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Actual Individual Consumption (AIC) consists of the goods and services actually consumed by individuals, irrespective of whether these goods and services are purchased and paid for by Households, by Government or by Non-Profit Institutions Serving Households (NPISH).

Households spend money on food, electricity bills, phone bills, rent, bus fares, fridges and so on. All of this is Household Final Consumption Expenditure (HFCE). For national accounts everyone pays rent: even if you own your own home, HFCE includes an estimate for the rent you pay yourself (see Imputed Rent). HFCE is all spending on goods or services to satisfy the household’s needs and wants.

Government and NPISH also spends money on satisfying households needs and wants, such as healthcare and education. AIC is made up of HFCE and all NPISH and Government individual expenditure. Individual expenditure has the characteristic of being attributable to a particular individual, such as with health or education expenditure. This contrasts with collective expenditure such as defence spending. The General Government and NPISH spending includes purchases from market producers (such as pharmacy payments) and non-market production by government (such as education in primary and secondary schools).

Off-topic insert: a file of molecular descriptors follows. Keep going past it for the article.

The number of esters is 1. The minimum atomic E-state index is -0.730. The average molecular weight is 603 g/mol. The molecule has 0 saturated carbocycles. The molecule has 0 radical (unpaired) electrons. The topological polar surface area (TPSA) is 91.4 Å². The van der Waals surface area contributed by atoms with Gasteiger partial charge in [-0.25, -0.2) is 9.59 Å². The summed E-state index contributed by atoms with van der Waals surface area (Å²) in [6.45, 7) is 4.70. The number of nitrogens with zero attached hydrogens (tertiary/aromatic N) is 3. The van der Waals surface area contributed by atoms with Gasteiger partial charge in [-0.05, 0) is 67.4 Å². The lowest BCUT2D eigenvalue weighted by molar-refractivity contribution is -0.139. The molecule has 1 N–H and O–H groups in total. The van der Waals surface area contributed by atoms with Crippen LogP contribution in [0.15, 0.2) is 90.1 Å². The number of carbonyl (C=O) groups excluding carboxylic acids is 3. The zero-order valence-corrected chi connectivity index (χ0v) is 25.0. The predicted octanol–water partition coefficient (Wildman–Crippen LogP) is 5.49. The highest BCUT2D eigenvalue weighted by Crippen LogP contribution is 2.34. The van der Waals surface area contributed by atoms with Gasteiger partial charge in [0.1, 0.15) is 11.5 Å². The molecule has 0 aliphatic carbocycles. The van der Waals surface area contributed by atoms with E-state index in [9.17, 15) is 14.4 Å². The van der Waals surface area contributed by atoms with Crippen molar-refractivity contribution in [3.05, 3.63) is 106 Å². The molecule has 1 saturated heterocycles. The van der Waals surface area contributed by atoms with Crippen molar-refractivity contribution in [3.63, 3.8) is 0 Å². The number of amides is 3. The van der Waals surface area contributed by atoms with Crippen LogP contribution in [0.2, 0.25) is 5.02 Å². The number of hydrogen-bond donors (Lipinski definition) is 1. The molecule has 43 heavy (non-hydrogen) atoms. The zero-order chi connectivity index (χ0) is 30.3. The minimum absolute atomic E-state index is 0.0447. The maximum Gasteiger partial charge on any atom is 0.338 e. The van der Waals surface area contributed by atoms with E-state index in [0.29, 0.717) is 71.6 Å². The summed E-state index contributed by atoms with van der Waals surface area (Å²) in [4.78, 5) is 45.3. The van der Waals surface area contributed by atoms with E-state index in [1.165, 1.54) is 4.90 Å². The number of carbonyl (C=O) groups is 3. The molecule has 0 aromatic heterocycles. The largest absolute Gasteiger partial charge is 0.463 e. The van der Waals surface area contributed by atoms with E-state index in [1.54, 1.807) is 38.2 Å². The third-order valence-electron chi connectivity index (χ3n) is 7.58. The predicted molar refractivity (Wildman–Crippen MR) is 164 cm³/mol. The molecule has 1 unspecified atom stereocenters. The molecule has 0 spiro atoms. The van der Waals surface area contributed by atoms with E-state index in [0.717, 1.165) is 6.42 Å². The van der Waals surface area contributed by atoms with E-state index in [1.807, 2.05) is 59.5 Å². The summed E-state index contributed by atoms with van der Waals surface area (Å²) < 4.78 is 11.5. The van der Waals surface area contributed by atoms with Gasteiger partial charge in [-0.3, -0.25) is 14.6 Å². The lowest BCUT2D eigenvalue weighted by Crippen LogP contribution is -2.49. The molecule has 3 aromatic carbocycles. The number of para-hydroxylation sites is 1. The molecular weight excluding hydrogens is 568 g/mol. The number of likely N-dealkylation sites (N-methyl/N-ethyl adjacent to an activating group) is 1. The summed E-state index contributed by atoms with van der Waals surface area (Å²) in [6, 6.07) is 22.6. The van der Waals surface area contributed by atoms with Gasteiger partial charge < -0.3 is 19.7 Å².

AIC is particularly useful for international comparisons of household welfare because it isn’t influenced by the extent to which services such as health and education are provided by market producers rather than non-market producers across countries.

Figure: Final Consumption

Read next: Exports and Imports

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